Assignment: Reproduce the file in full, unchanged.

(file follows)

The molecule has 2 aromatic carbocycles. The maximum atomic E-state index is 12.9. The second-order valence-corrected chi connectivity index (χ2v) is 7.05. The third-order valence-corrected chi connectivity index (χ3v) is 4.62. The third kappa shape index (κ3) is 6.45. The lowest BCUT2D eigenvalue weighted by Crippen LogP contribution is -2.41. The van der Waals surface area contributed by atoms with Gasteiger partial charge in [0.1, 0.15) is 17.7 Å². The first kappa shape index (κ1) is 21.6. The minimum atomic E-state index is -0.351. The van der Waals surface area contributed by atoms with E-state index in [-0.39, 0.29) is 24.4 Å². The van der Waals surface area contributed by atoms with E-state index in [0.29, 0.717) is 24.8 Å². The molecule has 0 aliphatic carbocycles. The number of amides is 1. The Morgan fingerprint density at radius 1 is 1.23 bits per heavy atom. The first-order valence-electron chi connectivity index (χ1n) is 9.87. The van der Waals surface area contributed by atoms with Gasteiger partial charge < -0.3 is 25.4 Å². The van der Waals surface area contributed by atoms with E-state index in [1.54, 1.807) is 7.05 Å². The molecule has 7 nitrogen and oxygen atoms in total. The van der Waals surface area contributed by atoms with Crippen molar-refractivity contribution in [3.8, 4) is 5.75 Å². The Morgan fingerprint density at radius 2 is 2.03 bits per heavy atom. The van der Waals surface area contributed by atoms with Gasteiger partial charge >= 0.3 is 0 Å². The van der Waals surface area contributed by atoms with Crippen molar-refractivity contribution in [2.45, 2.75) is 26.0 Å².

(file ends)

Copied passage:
The molecule has 2 aromatic carbocycles. The maximum atomic E-state index is 12.9. The second-order valence-corrected chi connectivity index (χ2v) is 7.05. The third-order valence-corrected chi connectivity index (χ3v) is 4.62. The third kappa shape index (κ3) is 6.45. The lowest BCUT2D eigenvalue weighted by Crippen LogP contribution is -2.41. The van der Waals surface area contributed by atoms with Gasteiger partial charge in [0.1, 0.15) is 17.7 Å². The first kappa shape index (κ1) is 21.6. The minimum atomic E-state index is -0.351. The van der Waals surface area contributed by atoms with E-state index in [-0.39, 0.29) is 24.4 Å². The van der Waals surface area contributed by atoms with E-state index in [0.29, 0.717) is 24.8 Å². The molecule has 0 aliphatic carbocycles. The number of amides is 1. The Morgan fingerprint density at radius 1 is 1.23 bits per heavy atom. The first-order valence-electron chi connectivity index (χ1n) is 9.87. The van der Waals surface area contributed by atoms with Gasteiger partial charge < -0.3 is 25.4 Å². The van der Waals surface area contributed by atoms with E-state index in [1.54, 1.807) is 7.05 Å². The molecule has 7 nitrogen and oxygen atoms in total. The van der Waals surface area contributed by atoms with Crippen molar-refractivity contribution in [3.8, 4) is 5.75 Å². The Morgan fingerprint density at radius 2 is 2.03 bits per heavy atom. The van der Waals surface area contributed by atoms with Gasteiger partial charge >= 0.3 is 0 Å². The van der Waals surface area contributed by atoms with Crippen molar-refractivity contribution in [2.45, 2.75) is 26.0 Å².